DOE Makes New Solar Energy Grid Investments
As part of its SunShot Initiative, the Department of Energy announced a $29 million investment in four projects that will help advance cost competitive renewable energy for U.S. families and businesses.
These projects are aimed at improving grid connection and reducing installation costs through innovative plug-and-play technologies and reliable solar power forecasts.
“The price of solar panels has fallen dramatically in recent years, but we also need to reduce the cost and time required to actually install them in homes and businesses, and help utility companies better integrate renewable energy into the grid.” said Energy Secretary Steven Chu. “Projects like these can help reduce the cost of solar power and make it easier for American families and businesses to access clean, affordable energy.”
Plug-and-Play Photovoltaic Systems
Plug-and-play PV systems will make the process of buying, installing and connecting solar energy systems faster, easier and less expensive for homeowners. This effort is part of the DOE’s broader initiative to bring down “soft” or non-module hardware costs, which now account for a majority of the total costs of residential systems.
Based in Cambridge, Massachusetts, Fraunhofer USA’s Center for Sustainable Energy Systems will develop PV technologies that allow homeowners to easily select the right solar system for their house and install, wire and connect to the grid.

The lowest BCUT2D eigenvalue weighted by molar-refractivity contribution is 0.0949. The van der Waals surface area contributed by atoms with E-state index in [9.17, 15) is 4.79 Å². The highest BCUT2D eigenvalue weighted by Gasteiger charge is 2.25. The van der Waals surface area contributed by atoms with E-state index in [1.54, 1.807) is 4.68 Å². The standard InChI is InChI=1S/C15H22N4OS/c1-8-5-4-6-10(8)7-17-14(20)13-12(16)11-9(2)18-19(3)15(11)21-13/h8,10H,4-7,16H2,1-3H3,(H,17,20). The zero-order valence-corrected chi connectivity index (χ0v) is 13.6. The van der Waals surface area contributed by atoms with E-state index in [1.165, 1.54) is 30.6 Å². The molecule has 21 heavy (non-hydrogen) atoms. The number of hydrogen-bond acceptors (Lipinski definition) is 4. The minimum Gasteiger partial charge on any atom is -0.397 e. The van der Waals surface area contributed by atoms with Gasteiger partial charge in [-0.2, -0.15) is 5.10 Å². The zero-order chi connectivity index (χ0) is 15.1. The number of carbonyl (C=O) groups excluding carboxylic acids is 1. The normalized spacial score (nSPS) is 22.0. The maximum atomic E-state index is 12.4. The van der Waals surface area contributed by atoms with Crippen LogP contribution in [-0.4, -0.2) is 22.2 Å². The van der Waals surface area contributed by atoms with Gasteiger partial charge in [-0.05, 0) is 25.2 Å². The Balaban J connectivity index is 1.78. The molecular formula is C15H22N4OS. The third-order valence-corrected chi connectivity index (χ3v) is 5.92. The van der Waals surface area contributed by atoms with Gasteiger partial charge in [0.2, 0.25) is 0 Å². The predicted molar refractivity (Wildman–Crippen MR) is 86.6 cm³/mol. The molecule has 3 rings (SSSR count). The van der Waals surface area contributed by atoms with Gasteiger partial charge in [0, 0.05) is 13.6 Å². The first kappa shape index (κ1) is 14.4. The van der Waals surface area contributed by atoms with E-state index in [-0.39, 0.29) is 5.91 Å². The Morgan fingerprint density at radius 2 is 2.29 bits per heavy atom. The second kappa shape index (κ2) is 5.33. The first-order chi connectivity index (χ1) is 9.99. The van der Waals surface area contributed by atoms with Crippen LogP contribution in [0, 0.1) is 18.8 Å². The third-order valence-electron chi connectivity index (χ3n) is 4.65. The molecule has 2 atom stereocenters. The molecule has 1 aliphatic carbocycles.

Additionally, North Carolina State University will lead a project to create standard PV components and system designs that can adapt simply to any residential roof and can be installed and connected to the grid quickly and efficiently.
Reliable Solar Forecasting
The DOE also announced an $8 million investment in two projects to help utilities and grid operators better forecast when, where, and how much solar power will be produced at U.S. solar energy plants. Enhanced solar forecasting technologies will help power system operators to integrate cost-competitive, reliable solar energy into the electricity grid and provide clean, renewable energy to U.S. consumers.
Through this initiative, the University Corporation for Atmospheric Research, based in Boulder, Colorado, will research methods to understand cloud impact and develop short-term prediction techniques based on this work. In Armonk, New York, the IBM Thomas J. Watson Research Center will lead a new project based on the Watson computer system that uses big data processing and self-adjusting algorithms to integrate different prediction models and learning technologies.
These projects are working with the DOE and the National Oceanic and Atmospheric Association to improve the accuracy of solar forecasts and share the results of this work with industry and academia.
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